In 1998, Hicks relocated to Sacramento to distance himself from the eyes of Vallejo law enforcement and founded a new label, Thizz Entertainment, now managed by Hicks' mother.[14] In 2000, Hicks' change in sound became influential in the Hyphy Movement.[14] Hicks continued to release multiple popular albums independently until his untimely death in 2004.

In 2019, Grammy-winning Atlanta rapper and multi-platinum producer Lil Jon, with the blessing of Hicks' mother, would incorporate the same vocals in the single 'Ain't No Tellin' and release through Geffen Records.[16] Ironically, Lil Jon's 1998 debut to the Bay Area was through a song on the same Too Short compilation. Reddick, in a statement to Complex Magazine, stated, 'Of all the vocals Jon got, he picked some from the record Dre wrote to be released by a major label, and 23 years later Lil Jon has completed his goal!' [16]

Death[edit]

After Hicks and other Thizz Entertainment members had performed a show in Kansas City, Missouri on October 31, 2004, an unidentified gunman shot at the group's van as it traveled on U.S. Route 71 in the early morning hours of November 1. The van's driver crashed and called 9-1-1, but Hicks was pronounced dead at the scene from a bullet wound to the neck.[17]

He was buried at the Mountain View Cemetery in Oakland.[18]

Discography[edit]

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Studio albums[edit]

  • Young Black Brotha (1993)
  • Stupid Doo Doo Dumb (1998)
  • Rapper Gone Bad (1999)
  • Heart of a Gangsta, Mind of a Hustla, Tongue of a Pimp (2000)
  • Mac Dre's the Name (2001)
  • It's Not What You Say... It's How You Say It (2001)
  • Thizzelle Washington (2002)
  • Al Boo Boo (2003)
  • Ronald Dregan: Dreganomics (2004)
  • The Genie of the Lamp (2004)
  • The Game Is Thick, Vol. 2 (2004)

Posthumous studio albums[edit]

  • Judge Dre Mathis (2005)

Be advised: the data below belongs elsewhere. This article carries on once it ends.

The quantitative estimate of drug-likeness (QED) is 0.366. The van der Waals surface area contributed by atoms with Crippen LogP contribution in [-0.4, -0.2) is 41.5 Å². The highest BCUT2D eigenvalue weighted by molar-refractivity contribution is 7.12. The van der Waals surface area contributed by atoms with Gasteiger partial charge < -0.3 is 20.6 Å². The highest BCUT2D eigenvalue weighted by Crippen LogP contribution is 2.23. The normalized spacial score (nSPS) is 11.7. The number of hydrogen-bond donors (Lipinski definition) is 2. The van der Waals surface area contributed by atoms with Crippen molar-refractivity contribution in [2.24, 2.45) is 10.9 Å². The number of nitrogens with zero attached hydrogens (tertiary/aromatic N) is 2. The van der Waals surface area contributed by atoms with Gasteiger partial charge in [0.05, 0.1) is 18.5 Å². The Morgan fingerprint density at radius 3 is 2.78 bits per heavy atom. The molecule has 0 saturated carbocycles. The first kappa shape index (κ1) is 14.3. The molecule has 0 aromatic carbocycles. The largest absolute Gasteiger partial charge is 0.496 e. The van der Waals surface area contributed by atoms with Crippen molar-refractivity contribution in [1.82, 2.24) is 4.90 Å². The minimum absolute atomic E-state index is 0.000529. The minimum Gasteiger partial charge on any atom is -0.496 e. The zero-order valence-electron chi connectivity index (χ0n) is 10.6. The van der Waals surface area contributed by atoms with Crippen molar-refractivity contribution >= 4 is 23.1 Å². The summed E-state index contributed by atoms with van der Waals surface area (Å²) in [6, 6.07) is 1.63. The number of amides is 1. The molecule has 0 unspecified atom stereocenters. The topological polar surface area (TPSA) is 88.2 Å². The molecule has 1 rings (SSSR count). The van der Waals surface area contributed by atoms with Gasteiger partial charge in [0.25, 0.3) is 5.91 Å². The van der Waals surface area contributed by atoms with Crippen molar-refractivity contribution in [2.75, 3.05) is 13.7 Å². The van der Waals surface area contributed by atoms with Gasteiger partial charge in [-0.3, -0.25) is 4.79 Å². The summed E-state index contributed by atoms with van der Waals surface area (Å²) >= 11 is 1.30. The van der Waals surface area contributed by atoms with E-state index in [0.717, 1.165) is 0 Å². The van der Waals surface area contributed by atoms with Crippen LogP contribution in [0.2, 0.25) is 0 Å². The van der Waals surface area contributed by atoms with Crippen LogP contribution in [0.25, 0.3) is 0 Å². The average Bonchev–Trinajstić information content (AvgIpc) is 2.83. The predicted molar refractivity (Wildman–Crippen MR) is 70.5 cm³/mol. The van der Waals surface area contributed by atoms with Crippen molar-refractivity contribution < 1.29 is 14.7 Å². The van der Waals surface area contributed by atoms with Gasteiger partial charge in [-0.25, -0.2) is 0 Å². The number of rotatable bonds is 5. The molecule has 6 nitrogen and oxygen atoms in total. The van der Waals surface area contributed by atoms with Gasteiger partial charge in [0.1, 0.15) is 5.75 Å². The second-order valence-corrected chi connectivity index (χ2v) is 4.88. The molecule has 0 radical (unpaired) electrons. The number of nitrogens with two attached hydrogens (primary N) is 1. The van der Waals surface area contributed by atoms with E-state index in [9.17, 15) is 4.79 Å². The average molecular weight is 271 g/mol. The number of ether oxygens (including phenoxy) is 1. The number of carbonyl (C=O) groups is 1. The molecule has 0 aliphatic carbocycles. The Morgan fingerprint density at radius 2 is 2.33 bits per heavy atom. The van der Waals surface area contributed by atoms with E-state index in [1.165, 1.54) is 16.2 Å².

• Pill Clinton (2007)
  • Dre Day: July 5th 1970 (2008)

Collaboration albums[edit]

  • Supa Sig Tapeswith Little Bruce (1990)
  • Turf Buccaneerswith Cutthroat Committee (2001)
  • Money iz Motivewith Cutthroat Committee (2005)
  • Da U.S. Openwith Mac Mall (2005)
  • A Tale of Two Andreswith Andre Nickatina (2008)

See also[edit]

References[edit]

Mac Dre Discography Torrent Download

  1. ^ abcd'Archived copy'. Archived from the original on July 21, 2011. Retrieved March 12, 2016.CS1 maint: archived copy as title (link)
  2. ^sfbg. 'San Francisco Bay Guardian - News'. Archived from the original on 2015-09-24. Retrieved March 9, 2015.
  3. ^ ab'An Oral History of Hyphy'. Complex. Retrieved 2019-02-08.
  4. ^Van Nguyen, Dean (June 2, 2014). 'Vallejo rapper Mac Dre pioneered the hyphy movement'. WaxPoetics. Wax Poetics, Inc. Retrieved March 17, 2018. But no one touched the Bay area like Vallejo's Mac Dre. Responsible for recording dozens of records, unearthing new local talent, building a rap empire, and pioneering a whole new homegrown counterculture, Mac Dreezy changed the landscape of the Bay Area forever and earned legendary status among Bay Area locals.
  5. ^'Rapper Mac Dre Killed In Kansas City'. Billboard. Retrieved 2019-02-08.
  6. ^Gray, Madison (2011-09-13). 'Top 10 Unsolved Hip-Hop Murders'. Time. ISSN0040-781X. Retrieved 2019-02-08.
  7. ^Harmanci, Reyhan; Walter, Shoshana. 'Federal Drug Case Ensnares The Home of Hyphy'. NPR. National Public Radio. Retrieved 28 June 2019.
  8. ^530NorCal. 'Mac Dre - Ghetto Celebrities Pt. 2'. Youtube. Retrieved 2013-04-16.[better source needed]
  9. ^530NorCal2. 'Mac Dre - Ghetto Celebrities Pt. 1'. youtube. Retrieved 2013-04-16.[better source needed]
  10. ^Harmanci, Reyhan; Walter, Shoshana. 'Federal Drug Case Ensnares The Home Of Hyphy'. NPR. National Public Radio. Retrieved 28 June 2019.
  11. ^Billy, Jam. 'Hip-Hop History Tuesdays: Mac Dre Details Police Role In His 5 Year Prison Sentence: March 1996 Rare Radio Interview from Lompoc'. amoeba.com. Retrieved 21 June 2019.
  12. ^Billy, Jam. 'Hip-Hop History Tuesdays: Mac Dre Details Police Role In His 5 Year Prison Sentence: March 1996 Rare Radio Interview from Lompoc'. amoeba.com. Retrieved 21 June 2019.
  13. ^Drake, David; Insanul, Ahmed. 'The 30 Biggest Criminal Trials in Rap History'. Complex. Complex Magazine. Retrieved 21 June 2019.
  14. ^ abcHorowitz, Steven. 'An Oral History of Hyphy'. Complex. Complex Magazine. Retrieved 21 June 2019.
  15. ^http://www.rapreviews.com/archive/BTTL_rappergonebad.html
  16. ^ abShifferaw, Abel. 'Lil Jon Shares New Track 'Ain't No Tellin' Featuring Mac Dre'. Complex. Complex Magazine. Retrieved 21 June 2019.
  17. ^Bulwa, Demian (2011-06-24). 'Rapper Mac Dre slain in Kansas City'. SFGate. Retrieved 2 December 2011.
  18. ^'Andre Mac-Dre Hicks (1970 - 2004) - Find A Grave Memorial'. Retrieved 9 March 2015.